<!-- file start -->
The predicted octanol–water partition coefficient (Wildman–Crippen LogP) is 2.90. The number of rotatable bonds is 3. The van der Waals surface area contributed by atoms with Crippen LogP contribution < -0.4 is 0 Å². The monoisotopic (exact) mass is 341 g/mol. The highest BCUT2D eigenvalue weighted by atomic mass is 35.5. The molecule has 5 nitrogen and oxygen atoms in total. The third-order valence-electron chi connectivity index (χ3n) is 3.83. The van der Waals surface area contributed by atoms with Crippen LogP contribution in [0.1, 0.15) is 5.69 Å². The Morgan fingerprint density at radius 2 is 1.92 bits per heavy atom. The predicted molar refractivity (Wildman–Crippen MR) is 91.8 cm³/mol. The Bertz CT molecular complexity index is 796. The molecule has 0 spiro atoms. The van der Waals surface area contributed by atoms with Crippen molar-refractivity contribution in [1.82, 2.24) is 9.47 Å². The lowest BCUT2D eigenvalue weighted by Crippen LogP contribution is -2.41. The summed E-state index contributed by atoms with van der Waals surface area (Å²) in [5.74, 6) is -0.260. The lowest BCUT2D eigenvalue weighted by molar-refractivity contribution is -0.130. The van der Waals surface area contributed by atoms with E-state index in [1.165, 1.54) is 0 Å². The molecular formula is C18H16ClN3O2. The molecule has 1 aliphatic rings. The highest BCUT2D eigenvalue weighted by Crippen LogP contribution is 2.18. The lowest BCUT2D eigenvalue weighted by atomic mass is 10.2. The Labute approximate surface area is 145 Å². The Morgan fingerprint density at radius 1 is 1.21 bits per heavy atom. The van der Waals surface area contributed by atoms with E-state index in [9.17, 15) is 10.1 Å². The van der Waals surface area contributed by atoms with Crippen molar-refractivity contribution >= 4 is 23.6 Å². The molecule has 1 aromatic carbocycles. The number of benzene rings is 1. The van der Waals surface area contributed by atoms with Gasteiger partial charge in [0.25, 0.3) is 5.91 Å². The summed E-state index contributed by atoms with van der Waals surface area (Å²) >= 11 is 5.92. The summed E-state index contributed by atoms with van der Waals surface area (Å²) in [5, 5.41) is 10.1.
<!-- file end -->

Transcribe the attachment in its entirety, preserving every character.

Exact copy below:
The predicted octanol–water partition coefficient (Wildman–Crippen LogP) is 2.90. The number of rotatable bonds is 3. The van der Waals surface area contributed by atoms with Crippen LogP contribution < -0.4 is 0 Å². The monoisotopic (exact) mass is 341 g/mol. The highest BCUT2D eigenvalue weighted by atomic mass is 35.5. The molecule has 5 nitrogen and oxygen atoms in total. The third-order valence-electron chi connectivity index (χ3n) is 3.83. The van der Waals surface area contributed by atoms with Crippen LogP contribution in [0.1, 0.15) is 5.69 Å². The Morgan fingerprint density at radius 2 is 1.92 bits per heavy atom. The predicted molar refractivity (Wildman–Crippen MR) is 91.8 cm³/mol. The Bertz CT molecular complexity index is 796. The molecule has 0 spiro atoms. The van der Waals surface area contributed by atoms with Crippen molar-refractivity contribution in [1.82, 2.24) is 9.47 Å². The lowest BCUT2D eigenvalue weighted by Crippen LogP contribution is -2.41. The summed E-state index contributed by atoms with van der Waals surface area (Å²) in [5.74, 6) is -0.260. The lowest BCUT2D eigenvalue weighted by molar-refractivity contribution is -0.130. The van der Waals surface area contributed by atoms with E-state index in [1.165, 1.54) is 0 Å². The molecular formula is C18H16ClN3O2. The molecule has 1 aliphatic rings. The highest BCUT2D eigenvalue weighted by Crippen LogP contribution is 2.18. The lowest BCUT2D eigenvalue weighted by atomic mass is 10.2. The Labute approximate surface area is 145 Å². The Morgan fingerprint density at radius 1 is 1.21 bits per heavy atom. The van der Waals surface area contributed by atoms with E-state index in [9.17, 15) is 10.1 Å². The van der Waals surface area contributed by atoms with Crippen molar-refractivity contribution >= 4 is 23.6 Å². The molecule has 1 aromatic carbocycles. The number of benzene rings is 1. The van der Waals surface area contributed by atoms with Gasteiger partial charge in [0.25, 0.3) is 5.91 Å². The summed E-state index contributed by atoms with van der Waals surface area (Å²) >= 11 is 5.92. The summed E-state index contributed by atoms with van der Waals surface area (Å²) in [5, 5.41) is 10.1.